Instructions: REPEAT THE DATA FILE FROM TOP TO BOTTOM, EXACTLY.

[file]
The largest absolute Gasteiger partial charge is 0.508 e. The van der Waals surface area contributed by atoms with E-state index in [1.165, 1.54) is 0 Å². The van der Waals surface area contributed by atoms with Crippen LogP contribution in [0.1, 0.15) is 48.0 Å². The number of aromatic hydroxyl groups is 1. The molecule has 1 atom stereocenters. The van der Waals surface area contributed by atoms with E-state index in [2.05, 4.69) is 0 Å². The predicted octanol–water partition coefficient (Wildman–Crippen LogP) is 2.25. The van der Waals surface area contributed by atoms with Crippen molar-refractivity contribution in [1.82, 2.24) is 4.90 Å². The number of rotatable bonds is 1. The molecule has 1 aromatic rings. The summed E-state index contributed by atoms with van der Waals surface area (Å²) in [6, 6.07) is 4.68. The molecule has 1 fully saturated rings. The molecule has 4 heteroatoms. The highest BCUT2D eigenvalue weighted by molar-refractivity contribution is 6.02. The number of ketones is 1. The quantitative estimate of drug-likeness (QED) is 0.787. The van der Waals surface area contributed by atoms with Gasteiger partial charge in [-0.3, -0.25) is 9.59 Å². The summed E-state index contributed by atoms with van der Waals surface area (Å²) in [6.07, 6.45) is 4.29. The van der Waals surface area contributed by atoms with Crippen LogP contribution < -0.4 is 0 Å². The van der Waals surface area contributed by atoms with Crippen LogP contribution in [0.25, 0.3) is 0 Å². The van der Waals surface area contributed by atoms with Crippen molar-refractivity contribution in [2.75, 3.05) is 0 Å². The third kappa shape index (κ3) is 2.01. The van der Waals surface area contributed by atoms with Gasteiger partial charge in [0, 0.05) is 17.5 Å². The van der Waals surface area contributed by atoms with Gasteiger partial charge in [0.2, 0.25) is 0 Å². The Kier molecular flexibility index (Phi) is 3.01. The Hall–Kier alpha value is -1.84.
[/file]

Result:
The largest absolute Gasteiger partial charge is 0.508 e. The van der Waals surface area contributed by atoms with E-state index in [1.165, 1.54) is 0 Å². The van der Waals surface area contributed by atoms with Crippen LogP contribution in [0.1, 0.15) is 48.0 Å². The number of aromatic hydroxyl groups is 1. The molecule has 1 atom stereocenters. The van der Waals surface area contributed by atoms with E-state index in [2.05, 4.69) is 0 Å². The predicted octanol–water partition coefficient (Wildman–Crippen LogP) is 2.25. The van der Waals surface area contributed by atoms with Crippen molar-refractivity contribution in [1.82, 2.24) is 4.90 Å². The number of rotatable bonds is 1. The molecule has 1 aromatic rings. The summed E-state index contributed by atoms with van der Waals surface area (Å²) in [6, 6.07) is 4.68. The molecule has 1 fully saturated rings. The molecule has 4 heteroatoms. The highest BCUT2D eigenvalue weighted by molar-refractivity contribution is 6.02. The number of ketones is 1. The quantitative estimate of drug-likeness (QED) is 0.787. The van der Waals surface area contributed by atoms with Gasteiger partial charge in [-0.3, -0.25) is 9.59 Å². The summed E-state index contributed by atoms with van der Waals surface area (Å²) in [6.07, 6.45) is 4.29. The van der Waals surface area contributed by atoms with Crippen LogP contribution < -0.4 is 0 Å². The van der Waals surface area contributed by atoms with Crippen LogP contribution in [0.25, 0.3) is 0 Å². The van der Waals surface area contributed by atoms with Crippen molar-refractivity contribution in [2.75, 3.05) is 0 Å². The third kappa shape index (κ3) is 2.01. The van der Waals surface area contributed by atoms with Gasteiger partial charge in [0, 0.05) is 17.5 Å². The van der Waals surface area contributed by atoms with Gasteiger partial charge in [0.2, 0.25) is 0 Å². The Kier molecular flexibility index (Phi) is 3.01. The Hall–Kier alpha value is -1.84.